Sweden is also an interesting case as, early in the crisis, it deliberately decided not to mandate closures of restaurants, offices, and other non-essential work locations, but rather left this to be decided by each entity.  But the policy failed:  Deaths from Covid-19 rose to rates well above US levels (and was especially far above the rates of its Nordic neighbors of Norway, Finland, and Denmark, although below the peak levels seen in Italy, Spain, France, and the UK).  The rates then fell relatively slowly in Sweden.  They eventually moved to policies more in line with the rest of Europe, and eventually saw similarly low rates.

D.  US Compared to East Asia, Australia, and New Zealand

As an earlier post on this blog on the number of Covid-19 cases discussed, the countries of East Asia, as well as Australia and New Zealand, show what is possible if serious measures are taken to control the spread of the virus (and possible in a region with more travel and business exposure to China than any other region).  The measures required are not exotic.  Nor did they require resources that others did not have.  All that was required were the standard public health measures used to control the spread of any infectious disease – extensive testing with follow-up tracing of contacts and quarantining of those exposed, plus the normal and widespread use of simple masks.  With such measures, Taiwan was able, for example, to keep open its schools basically throughout (in February it extended its regular Chinese New Year holiday by an extra two weeks, but has since followed its regular schedule).

The result was few cases of Covid-19, and few deaths:

 

The rates for all the countries listed on the chart were plotted.  But they were all so close to zero that, other than for the few names shown, one could not distinguish one from the other.

There was an increase in the rates since mid-July in Australia, and to a lesser extent in Hong Kong (and a far lesser extent in Japan), as some of the earlier controls were eased.  But these have all now been brought back under control.  And even with these outbreaks, the rates never approached the US rates.

E.  Who are the Comparables for the US?

Who, then, might have a record comparable to that of the US?  Among the larger countries:

Donald Trump can be proud to say that death rates in the US have, since June, been lower than the rates in Mexico and Brazil.  The US has not performed as poorly as they have.  The pattern in South Africa is somewhat odd in that its rates were higher than those of the US between mid-July and mid-August, but are now substantially less.  And Russia as well as India have had lower rates throughout.

All this assumes the tracking statistics on deaths from Covid-19 are accurate, and one might question this for some of these countries.  As was discussed above for the case of Spain, such numbers can be difficult to assemble even with resources that the countries here do not have.  But for the ranges in the numbers seen here, the conclusions would still hold even if the rates were substantially higher.  As of mid-September, the South African rate would have needed to have been twice as high, and the Indian and Russian rates three times as high, to reach the US rate.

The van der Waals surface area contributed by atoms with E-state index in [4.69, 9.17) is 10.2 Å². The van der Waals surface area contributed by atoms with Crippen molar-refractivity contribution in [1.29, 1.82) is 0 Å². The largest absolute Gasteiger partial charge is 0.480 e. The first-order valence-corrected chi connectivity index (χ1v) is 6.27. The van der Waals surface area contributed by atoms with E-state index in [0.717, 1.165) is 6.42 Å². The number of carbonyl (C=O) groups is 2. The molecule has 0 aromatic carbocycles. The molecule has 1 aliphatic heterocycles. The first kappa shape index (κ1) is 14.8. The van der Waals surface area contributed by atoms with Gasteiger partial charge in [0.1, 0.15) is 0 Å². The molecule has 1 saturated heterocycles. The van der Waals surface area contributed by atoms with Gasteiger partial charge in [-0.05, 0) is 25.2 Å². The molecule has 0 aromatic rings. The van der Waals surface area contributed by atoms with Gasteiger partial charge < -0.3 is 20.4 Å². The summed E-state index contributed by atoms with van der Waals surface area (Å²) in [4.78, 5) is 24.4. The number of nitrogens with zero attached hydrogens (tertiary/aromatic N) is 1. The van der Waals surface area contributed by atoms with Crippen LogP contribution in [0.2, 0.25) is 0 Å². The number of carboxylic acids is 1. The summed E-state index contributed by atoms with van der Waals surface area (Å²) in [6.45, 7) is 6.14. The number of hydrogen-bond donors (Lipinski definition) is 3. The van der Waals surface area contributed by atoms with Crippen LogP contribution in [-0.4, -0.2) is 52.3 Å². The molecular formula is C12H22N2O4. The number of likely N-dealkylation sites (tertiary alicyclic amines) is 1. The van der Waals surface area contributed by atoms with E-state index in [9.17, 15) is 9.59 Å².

Note that I have not included China.  If it were added, it would show extremely low death rates per million throughout, with a peak of just 0.1 in mid-February.  But while the deaths from Covid-19 may well have been low compared to others (particularly when expressed per million, given its population), I am not confident they were in fact that low.  Restrictions on the news media and what they can report do not engender confidence.

But overall, to find countries with records on management of Covid-19 comparable to what they have been in the US, one needs to look at countries with per capita incomes that are far below that of the US.  The US has thought of itself as belonging in the top rank of countries.  But for this, the only countries with comparable death rates from Covid-19 are countries that, before Trump, the US had not normally been grouped with.

F.  What Deaths in the US Would Have Been at the Rates Other Countries Have Been Able to Achieve

As noted at the top of this post, President Trump claimed that the disease is “under control as much as you can control it.”  But as we have seen, it is not.  Other countries, facing the same disease, have been able to manage it with far lower death rates than the US has had.  How much of a difference would this have made?

Little was known about the disease early in the crisis, and one can argue that countries were searching then for what best to do.  And after the high early peaks, the rates did come down in the US as well as in Europe and Canada.  But then the US reversed course while rates continued to fall elsewhere.  It is thus this more recent period that most clearly shows the consequences of the choices the US made compared to others.  For the purposes of this exercise, we will therefore look at the period since August 1.